Happy Pi Day to you, belatedly. I write these words in the last hour of 14 March here in the UK, or 3/14 in US notation. Out there in California, Oregon and everywhere else in the Pacific time zone, you still have many hours to celebrate.
For the first time ever, my children and I spent some time discussing and playing with Pi, the mathematical constant, 3.14 to 2 decimal places, on 3/14 itself. A few weeks ago, when one of us looked up Einstein, and discovered that he was born on this date in 1879, I observed that he was born on “Pi Day”. A few years back I would have had to explain what this meant but my daughter, who is now 14, worked it out for herself, and liked the idea.
Today, after lunch, she showed me a webpage that she had brought up on her phone, listing Pi to 1 million decimal places. I told her about people who memorize large chunks of it and recite it , specifically Daniel Tammet, My wife and I read and enjoyed his memoir “Born on a Blue Day” 10 years ago, when the children were too young to be interested in his feats of memory. My daughter started doing her own research, discovering that people have gone way beyond Tammet’s recital of Pi to 22,000 places. The world record, according to this page on pi-world-ranking-list.com, was set in 2015: 70,030 digits recited in 17 hours 14 minutes.
I have known Pi to 8 decimal places (3.14159265) since I was 15, and have never gone much beyond that. My school year was the first to be allowed calculators in Additional Maths O-Level exams. Our predecessors had used slide rules. The model that we were advised to buy included a Pi button, because we would be calculating areas and circumferences of circles. Within a few months, the Pi button on my calculator had become unreliable, rather like the fast-forward options on the remote control for our multi-channel box (which I wrote about here in May 2018). Sometimes it would work first time, sometimes you could persuade it to work by pressing it in different ways (with varying degrees of pressure, or at different angles), sometimes it didn’t work at all. I was concerned that I might be unable to bring up Pi on the device in an exam, when it was most needed, so I scratched “3.14159265” with a pin onto its surface. That way I could enter the figures manually if needed, and they have been lodged in my brain ever since.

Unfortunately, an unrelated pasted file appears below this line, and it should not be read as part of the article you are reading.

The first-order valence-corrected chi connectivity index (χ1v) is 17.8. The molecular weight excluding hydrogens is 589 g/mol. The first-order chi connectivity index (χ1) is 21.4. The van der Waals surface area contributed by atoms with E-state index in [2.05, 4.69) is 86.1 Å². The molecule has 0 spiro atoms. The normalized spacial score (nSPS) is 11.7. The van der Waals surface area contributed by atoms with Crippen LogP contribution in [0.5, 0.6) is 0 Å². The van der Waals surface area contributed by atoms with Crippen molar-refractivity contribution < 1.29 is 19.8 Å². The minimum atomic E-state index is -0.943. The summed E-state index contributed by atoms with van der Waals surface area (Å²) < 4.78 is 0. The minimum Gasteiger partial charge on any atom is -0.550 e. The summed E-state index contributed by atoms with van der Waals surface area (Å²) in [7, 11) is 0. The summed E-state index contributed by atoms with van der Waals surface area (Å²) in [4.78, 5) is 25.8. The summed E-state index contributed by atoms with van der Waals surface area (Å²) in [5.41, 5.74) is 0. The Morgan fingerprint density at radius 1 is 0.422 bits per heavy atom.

Today is also Laetare Sunday, the 4th Sunday of Lent. I wrote about it on these pages a few years back, noting that it’s “meant as a small, brief respite from the sacrifices of Lent. If you’re off booze, chocolate or crisps, you could take the day off, indulge yourself a little”. I have been off the booze and the crisps since Ash Wednesday, and the children have successfully kept away from chocolate. We discussed the idea of breaking our Lenten fast. I said, “How I want a drink, alcoholic of course”, but I didn’t mean it literally. It was all I could remember of the mnemonic for the digits of Pi: each word in the sentence has the same number of letters as the corresponding digit (“3-1-4-1-5-9-2-6”). This page, titled “Pi Worplay”, takes you further: “How I want a drink, alcoholic of course, after the heavy lectures involving quantum mechanics”. That gives you 3.14159265358979, which is as far as I’m ever likely to get.
As things turned out, the children stayed off the chocolate and, although the first 8 words of the Pi mnemonic might have described my feelings in previous years, I have stayed off the booze. Roll on Easter Sunday.